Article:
News Flash: Volume 18, Issue 2: Michigan Supreme Court Rules 182 Days + 1 for NOI Filed on Last Day of Period of Limitations.

Jun 28, 2017


Michigan Supreme Court Rules a Plaintiff has 182 Days + 1 for NOI Filed on Last Day of Period of Limitations. 

Haksluoto v Mt. Clemens Reg. Med. Center.  Mich. Supreme Court.  6/27/2017.  Opinion by Hon. Markman.  Unanimous.

Plaintiffs mailed the NOI to Defendant on the last day of the period of limitations, December 26, 2013.  The Complaint was filed 183 days later on June 27, 2014. Defendants argued that because the NOI was mailed on the last day of the period of limitation, the 182-day notice period expired on June 26, 2014, and Plaintiffs violated MCL 600.5856(c). 

The Supreme Court held an NOI only tolls the statute of limitations if there is time remaining to toll.  When an NOI (ed. note – and this could apply to any document) is filed, the date the document is filed or mailed is not included. Under MCL 8.6 and MCR 1.108(1), in calculating periods of time the first day is excluded and the last day is included. This gives parties the entire amount of time to which they are entitled. Filing an NOI preserves the entire day the NOI was filed, regardless of whether filed on the last day of the period or earlier. Therefore in all situations the day of mailing is “rounded up,” and the Plaintiff gets that day, plus whatever days remain in the statutory period, plus 182 days.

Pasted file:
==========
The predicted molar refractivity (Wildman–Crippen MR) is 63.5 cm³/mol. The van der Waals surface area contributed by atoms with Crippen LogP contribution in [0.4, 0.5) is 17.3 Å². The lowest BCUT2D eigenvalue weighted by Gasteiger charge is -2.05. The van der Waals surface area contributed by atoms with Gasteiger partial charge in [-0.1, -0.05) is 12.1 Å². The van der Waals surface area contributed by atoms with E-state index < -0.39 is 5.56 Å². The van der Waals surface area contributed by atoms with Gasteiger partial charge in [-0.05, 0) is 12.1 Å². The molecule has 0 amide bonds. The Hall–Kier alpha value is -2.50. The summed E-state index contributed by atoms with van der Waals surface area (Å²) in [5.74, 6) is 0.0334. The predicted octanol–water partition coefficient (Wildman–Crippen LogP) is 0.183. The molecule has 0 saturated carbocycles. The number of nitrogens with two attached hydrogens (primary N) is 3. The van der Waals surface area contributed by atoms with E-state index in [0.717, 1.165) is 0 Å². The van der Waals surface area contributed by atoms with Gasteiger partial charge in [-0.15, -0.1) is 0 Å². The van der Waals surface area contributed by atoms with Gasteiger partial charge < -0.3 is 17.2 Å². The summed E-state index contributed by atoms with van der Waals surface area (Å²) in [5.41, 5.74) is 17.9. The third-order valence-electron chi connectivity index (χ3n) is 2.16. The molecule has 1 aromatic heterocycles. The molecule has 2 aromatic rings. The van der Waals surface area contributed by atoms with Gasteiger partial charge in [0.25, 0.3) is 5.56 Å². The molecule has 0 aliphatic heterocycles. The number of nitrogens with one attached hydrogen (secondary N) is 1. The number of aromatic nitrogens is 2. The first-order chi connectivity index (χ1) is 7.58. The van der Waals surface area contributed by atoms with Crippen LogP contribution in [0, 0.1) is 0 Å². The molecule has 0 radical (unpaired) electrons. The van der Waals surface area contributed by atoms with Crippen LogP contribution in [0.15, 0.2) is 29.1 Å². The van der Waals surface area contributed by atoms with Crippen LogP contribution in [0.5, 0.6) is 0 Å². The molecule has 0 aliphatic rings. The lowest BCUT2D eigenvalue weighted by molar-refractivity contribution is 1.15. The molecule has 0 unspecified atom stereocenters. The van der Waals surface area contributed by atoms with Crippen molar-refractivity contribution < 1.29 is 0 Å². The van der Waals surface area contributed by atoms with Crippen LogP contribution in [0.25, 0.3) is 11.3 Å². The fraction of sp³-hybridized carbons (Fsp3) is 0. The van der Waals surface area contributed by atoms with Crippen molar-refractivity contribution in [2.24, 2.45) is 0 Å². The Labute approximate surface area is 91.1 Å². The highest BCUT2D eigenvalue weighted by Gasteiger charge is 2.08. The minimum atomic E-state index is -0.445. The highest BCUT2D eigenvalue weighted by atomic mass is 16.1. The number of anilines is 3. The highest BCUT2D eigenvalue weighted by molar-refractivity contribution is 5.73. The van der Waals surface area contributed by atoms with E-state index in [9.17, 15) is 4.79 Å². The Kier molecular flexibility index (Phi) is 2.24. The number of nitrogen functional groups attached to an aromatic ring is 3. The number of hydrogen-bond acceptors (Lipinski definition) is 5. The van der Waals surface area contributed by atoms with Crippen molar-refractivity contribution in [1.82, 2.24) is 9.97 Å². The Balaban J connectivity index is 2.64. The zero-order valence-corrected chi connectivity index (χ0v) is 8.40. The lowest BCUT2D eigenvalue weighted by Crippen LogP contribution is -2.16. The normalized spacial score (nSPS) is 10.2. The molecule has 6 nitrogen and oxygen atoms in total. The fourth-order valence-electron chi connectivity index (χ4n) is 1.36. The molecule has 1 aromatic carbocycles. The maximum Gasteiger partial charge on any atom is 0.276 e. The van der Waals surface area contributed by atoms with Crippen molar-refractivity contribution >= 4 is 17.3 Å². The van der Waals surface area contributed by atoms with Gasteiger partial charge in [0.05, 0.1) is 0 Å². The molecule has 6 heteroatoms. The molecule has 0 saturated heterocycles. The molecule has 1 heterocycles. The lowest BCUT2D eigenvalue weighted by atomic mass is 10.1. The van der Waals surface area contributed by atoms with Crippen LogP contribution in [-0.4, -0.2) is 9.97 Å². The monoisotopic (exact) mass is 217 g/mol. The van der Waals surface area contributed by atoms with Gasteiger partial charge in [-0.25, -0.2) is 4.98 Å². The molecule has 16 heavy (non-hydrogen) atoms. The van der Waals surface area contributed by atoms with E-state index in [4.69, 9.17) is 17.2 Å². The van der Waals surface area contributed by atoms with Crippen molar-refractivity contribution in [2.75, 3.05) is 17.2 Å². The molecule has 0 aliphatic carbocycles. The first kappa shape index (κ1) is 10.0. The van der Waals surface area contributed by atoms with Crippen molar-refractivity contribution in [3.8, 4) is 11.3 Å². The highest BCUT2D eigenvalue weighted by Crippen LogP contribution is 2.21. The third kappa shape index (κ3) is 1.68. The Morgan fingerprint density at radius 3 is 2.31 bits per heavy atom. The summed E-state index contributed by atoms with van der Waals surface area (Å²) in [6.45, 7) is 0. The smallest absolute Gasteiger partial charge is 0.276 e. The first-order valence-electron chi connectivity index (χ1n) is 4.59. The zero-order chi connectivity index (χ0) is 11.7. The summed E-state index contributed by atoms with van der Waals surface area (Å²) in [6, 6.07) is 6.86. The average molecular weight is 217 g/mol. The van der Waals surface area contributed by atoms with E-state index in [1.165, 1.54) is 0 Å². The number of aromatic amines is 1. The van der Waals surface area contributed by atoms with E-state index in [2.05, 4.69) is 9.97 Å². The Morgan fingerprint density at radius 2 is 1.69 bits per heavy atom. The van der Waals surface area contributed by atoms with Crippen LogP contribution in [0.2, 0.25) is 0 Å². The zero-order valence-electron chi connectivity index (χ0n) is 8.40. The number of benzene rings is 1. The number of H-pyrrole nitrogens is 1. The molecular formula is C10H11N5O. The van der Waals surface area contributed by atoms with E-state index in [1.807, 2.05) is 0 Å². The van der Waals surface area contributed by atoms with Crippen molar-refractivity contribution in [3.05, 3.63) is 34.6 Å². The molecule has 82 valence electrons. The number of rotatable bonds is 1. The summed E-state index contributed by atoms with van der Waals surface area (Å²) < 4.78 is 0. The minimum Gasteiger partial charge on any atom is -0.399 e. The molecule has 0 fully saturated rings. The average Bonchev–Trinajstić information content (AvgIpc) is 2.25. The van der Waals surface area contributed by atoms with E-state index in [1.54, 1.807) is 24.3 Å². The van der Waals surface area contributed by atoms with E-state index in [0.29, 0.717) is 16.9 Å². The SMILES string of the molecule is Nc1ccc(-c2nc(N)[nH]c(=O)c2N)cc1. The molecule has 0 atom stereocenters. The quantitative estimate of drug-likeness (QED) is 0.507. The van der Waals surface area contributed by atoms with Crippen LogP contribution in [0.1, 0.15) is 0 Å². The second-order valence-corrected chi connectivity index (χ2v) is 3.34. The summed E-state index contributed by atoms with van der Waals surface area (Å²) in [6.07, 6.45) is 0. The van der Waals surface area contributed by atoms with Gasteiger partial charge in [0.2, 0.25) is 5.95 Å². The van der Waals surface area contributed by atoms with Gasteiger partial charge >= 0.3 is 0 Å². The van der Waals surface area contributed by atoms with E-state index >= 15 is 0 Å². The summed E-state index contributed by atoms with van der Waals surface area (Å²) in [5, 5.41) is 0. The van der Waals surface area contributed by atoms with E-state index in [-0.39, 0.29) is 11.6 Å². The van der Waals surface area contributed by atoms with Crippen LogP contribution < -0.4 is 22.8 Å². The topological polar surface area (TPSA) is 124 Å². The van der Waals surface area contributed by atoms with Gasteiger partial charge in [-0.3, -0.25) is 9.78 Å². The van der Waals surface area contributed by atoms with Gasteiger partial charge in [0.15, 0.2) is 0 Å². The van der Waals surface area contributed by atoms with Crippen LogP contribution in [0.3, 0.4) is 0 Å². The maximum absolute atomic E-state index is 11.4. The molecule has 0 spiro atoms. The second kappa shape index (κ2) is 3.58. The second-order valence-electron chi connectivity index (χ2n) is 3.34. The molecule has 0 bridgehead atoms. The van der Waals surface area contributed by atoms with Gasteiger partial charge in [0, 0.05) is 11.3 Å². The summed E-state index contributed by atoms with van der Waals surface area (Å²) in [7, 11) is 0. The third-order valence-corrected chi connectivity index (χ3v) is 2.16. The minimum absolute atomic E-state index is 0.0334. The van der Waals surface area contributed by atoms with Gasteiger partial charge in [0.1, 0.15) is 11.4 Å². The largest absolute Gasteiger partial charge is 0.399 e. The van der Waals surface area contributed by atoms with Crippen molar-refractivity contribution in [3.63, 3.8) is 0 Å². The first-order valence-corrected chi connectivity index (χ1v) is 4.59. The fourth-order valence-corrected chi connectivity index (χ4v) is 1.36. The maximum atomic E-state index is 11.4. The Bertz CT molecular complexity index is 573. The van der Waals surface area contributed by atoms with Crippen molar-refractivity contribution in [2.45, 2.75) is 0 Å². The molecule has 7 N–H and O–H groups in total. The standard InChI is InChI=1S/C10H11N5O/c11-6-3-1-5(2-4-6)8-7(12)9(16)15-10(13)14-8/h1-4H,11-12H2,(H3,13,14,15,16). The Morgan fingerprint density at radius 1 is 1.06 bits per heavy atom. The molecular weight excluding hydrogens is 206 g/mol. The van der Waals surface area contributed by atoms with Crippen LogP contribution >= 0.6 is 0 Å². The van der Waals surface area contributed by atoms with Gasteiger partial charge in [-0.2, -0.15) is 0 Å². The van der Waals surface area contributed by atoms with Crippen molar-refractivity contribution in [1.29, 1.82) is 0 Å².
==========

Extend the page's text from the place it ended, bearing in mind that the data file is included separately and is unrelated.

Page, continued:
“In this case, plaintiffs filed the NOI on the final day of the limitations period, December 26, 2013, which preserved that entire day for use when the 182-day notice period finally expired. Consequently, the NOI tolled the limitations period, leaving one day for plaintiffs to file their complaint after the notice period ended. Plaintiffs had to wait the entire 182 days of the notice period so as to provide defendants the entire 182 days of notice to which they were entitled. In this case, plaintiffs had to wait 182 days as calculated by MCR 1.108(1), meaning that plaintiffs had to wait until June 26, 2013, was over before using whatever time remained in the period of limitations—in this case, one day, June 27, 2013—to file their complaint. Because plaintiffs filed their complaint on June 27, 2013, plaintiffs’ complaint was timely filed.” 

This decision sets forth a hard guideline to be used in calculating all statutory periods.